White Shark Cage Diving Day Tour

Shark Cage diving is often on traveller’s bucket list and most certainly an adventure to remember. Operating in Gansbaai, Shark Cage Diving is a adventure like none other. We represent the Top Shark Cage Diving Operators. As we have excellent relationships in place, our clients are immediately recognised by the Shark Diving Operators and will always recieve outstanding service. African Welcome acts as your representative to the Shark Cage Operators and will always be on hand. No diving experience is needed and on the day the professional and experienced approach of the crew will immediately calm any nervous feelings.

The day is very well organised and the crew are on hand to ensure maximum enjoyment and plenty of shark sightings Dyer Island and Shark Alley are World famous as Great White Shark Diving areas and often up to Twelve Great Whites are sighted next to the boat. Collection early morning from your hotel in Cape Town, and proceed towards Gansbaai – approximately 2 hours drive from Cape Town. You will be met at the Great White House in Kleinbaai before your trip. There are bathroom facilities, as well as a restaurant and gift shop here. Kleinbaai is a residential suburb of Gansbaai, with its own slipway. Dyer Island is a 25 minute boat ride off shore.

What is a typical trip? Breakfast (included in the price) is provided at the restaurant before the boat launch. Every trip is preceded by a brief introductory talk about the route and what to look to out for. Passengers are fitted with comfortable inflatable life-jackets. Safety is of the utmost importance. We have extensive public liability insurance. We usually launch around 9:00 am in the morning (note that launching times may vary due to tide and weather conditions), arriving at the anchoring spot in 20 to 25 minutes. The anchor is lowered, the cage goes into the water, a scent trial is made, and we settle down. Final preparations for the diving are made, and the rest of the day is spent watching, diving and enjoying the day After spending time with the sharks, we make our way to Dyer Island.

At Dyer Island we can approach close enough to view African penguins, Cape cormorants and many other species. We also often spot giant petrels, Cape gannets, whitechinned petrels and storm petrels. Neighbouring Dyer Island is Geyser Rock, home to 60,000 Cape Fur Seals. The stretch of water between the two islands is Shark Alley. We visit Shark Alley to view the seals. The colony is thriving and there is always lots of activity, especially around November time when the tiny pups are born. At about 16:00, depending on the day, we head back to land. Should you wish to return to shore earlier, a transfer can be arranged. After about 3 to 4 hours, depending on the day, we head back to land. Should you wish to return to shore earlier, a transfer can be arranged.

What should you bring? · Warm clothing as it is cooler at sea than on land. · Sunscreen & cap/hat. · Please use anti-seasick medication well in advance if you are prone to motion sickness.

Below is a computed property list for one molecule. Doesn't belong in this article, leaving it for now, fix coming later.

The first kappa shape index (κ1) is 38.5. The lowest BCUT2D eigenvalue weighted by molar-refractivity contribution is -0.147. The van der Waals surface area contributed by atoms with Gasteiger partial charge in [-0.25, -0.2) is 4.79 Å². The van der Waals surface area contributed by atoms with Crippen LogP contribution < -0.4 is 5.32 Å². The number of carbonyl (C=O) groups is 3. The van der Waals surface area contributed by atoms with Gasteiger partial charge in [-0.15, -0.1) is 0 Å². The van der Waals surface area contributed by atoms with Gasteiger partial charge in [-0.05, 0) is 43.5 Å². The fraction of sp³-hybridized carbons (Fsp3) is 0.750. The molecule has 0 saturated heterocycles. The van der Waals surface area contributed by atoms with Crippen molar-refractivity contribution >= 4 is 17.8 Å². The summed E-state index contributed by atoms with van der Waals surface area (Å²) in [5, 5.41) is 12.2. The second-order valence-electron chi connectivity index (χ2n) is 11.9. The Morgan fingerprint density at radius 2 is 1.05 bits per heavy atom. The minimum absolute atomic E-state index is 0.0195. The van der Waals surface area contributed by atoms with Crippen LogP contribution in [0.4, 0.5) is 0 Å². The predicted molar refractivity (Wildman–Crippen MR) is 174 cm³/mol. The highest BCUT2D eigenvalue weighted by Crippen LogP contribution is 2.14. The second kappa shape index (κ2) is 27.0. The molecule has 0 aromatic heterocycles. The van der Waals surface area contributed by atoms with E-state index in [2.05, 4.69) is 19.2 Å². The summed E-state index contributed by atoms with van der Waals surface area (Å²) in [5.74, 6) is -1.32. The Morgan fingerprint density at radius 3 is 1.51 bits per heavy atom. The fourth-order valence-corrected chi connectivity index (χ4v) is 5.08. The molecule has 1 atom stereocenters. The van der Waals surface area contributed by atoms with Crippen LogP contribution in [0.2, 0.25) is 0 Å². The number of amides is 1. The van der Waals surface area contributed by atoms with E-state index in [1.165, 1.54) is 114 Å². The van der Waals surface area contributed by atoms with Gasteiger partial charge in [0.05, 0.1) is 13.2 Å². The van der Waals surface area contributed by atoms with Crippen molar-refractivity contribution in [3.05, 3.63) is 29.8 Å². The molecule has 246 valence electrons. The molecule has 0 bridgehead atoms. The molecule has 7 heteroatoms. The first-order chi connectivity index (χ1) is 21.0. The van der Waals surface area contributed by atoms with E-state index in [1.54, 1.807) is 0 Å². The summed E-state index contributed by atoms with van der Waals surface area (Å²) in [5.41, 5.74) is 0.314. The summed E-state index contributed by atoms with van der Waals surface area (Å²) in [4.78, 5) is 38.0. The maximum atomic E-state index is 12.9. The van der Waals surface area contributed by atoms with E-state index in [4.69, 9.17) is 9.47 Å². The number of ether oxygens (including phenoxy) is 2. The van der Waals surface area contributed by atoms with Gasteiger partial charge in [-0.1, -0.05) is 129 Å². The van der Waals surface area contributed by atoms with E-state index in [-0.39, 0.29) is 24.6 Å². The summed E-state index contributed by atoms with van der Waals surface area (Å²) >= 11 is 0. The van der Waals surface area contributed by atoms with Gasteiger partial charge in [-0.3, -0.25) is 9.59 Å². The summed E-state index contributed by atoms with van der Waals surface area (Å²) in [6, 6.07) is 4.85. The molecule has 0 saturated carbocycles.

Can sharks be viewed throughout the year? Great white shark viewing is better at certain times of the year. When dealing with wild animals every day is different and even in low season it is possible to have amazing shark sightings. Boat trips are dependent on weather conditions and it is advisable to have more than one day set aside for shark viewing. We recommend serious shark enthusiasts and photographers/videographers book for a few boat trips. Best sightings are May to September. The chances of seeing sharks are 90% or more. During winter stormy weather is a fact of life, and this can prevent us from going out to sea. December to March is considered the “low” season. Sightings can vary daily from very good to below average. With wildlife there are no guarantees.

Water and weather conditions The water temperature can be anywhere between 12º C and 20º C. Visibility is usually 6 – 8 m, but it can go up to 12 – 15 m on a good day and down to 2-3 m on a bad day.

The Cage The cage is made out of a 25 mm galvanised mild steel frame and covered with 10 mm galvanised mild steel security mesh. It has no sharp edges on which a shark can injure itself. The cage is secured to the side of the boat. Buoys keep the top of the cage above the water surface. The sharks do not try and attack the cages or try to bite the divers inside the cage. They do sometimes bite the cages in an exploratory manner, and sometimes also have a good look at the divers inside the cage. It is not in the nature of the shark to attack the cage or the diver inside.

How are sharks attracted to the boat ? We strive toward zero impact diving, to enjoy the magnificent sharks, yet to be environmentally responsible. In order to attract the sharks to the boat it is necessary to lay down a scent trail for them to follow. Our “chumming” consists out of a bait bag (chumsicle) containing only fish products. This makes a very light scent trail for the sharks to follow. Fish is attached to a bait line to lure the sharks to the boat. The sharks are not fed as the bait is pulled away as they approach.

Photography and film making We are particularly sensitive to the needs of serious underwater photographers and film makers, our crew is familiar with special requirements and always prepared to help get that special shot or footage. We supply diving equipment however, serious photographers and filmmakers usually bring their own drysuits.